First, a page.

It burned the words "supergene enrichment" into my memory.
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PostIcon Posted on: Oct. 03 2013, 11:42 am Skip to the previous post in this topic. Skip to the next post in this topic. Ignore posts   QUOTE

Huh. I tried reading his book The Founding Fish given my love of fishing, but it just didn't do anything for me. I'll have to try this one out.

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PostIcon Posted on: Oct. 05 2013, 7:10 am Skip to the previous post in this topic. Skip to the next post in this topic. Ignore posts   QUOTE

Here's some background on McPhee...

http://ww2.odu.edu/ao/instadv/quest/WorkOfJohnMcPhee.html

Happy Trails,

RS


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PostIcon Posted on: Oct. 05 2013, 11:11 am Skip to the previous post in this topic. Skip to the next post in this topic. Ignore posts   QUOTE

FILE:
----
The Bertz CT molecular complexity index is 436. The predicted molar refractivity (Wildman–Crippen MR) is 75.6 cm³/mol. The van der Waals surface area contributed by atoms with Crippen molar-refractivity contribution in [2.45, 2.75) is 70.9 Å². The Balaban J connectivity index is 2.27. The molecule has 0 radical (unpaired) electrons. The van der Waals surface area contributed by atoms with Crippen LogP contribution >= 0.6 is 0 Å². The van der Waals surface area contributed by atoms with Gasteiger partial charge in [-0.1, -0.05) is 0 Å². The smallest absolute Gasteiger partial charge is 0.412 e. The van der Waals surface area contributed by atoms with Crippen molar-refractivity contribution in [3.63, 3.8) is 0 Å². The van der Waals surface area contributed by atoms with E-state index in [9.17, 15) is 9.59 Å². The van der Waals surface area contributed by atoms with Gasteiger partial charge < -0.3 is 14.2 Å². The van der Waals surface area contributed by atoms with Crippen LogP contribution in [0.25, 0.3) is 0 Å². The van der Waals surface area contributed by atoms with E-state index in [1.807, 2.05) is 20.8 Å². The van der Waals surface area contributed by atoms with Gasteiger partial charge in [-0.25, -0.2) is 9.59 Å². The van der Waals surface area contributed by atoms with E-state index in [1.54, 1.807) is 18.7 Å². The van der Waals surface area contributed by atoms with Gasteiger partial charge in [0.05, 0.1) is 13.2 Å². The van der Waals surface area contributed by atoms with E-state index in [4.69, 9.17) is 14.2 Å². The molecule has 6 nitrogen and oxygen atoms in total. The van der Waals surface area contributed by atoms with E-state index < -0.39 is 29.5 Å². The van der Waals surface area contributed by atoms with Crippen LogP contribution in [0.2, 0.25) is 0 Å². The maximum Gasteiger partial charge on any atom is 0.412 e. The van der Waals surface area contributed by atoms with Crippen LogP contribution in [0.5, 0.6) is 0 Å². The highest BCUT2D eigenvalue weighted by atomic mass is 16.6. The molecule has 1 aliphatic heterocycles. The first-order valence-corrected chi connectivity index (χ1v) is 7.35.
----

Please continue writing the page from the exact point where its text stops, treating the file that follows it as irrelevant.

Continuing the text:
You guys got me so interested in McPhee's other books I had to order some from amazon.

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If a man does not keep pace with his companions, perhaps it is because he hears a different drummer. Let him step to the music which he hears, however measured or far away.

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PostIcon Posted on: Nov. 06 2013, 2:20 pm Skip to the previous post in this topic. Skip to the next post in this topic. Ignore posts   QUOTE

As I remember, the people in Alaska hated this book and how it represented Alaska.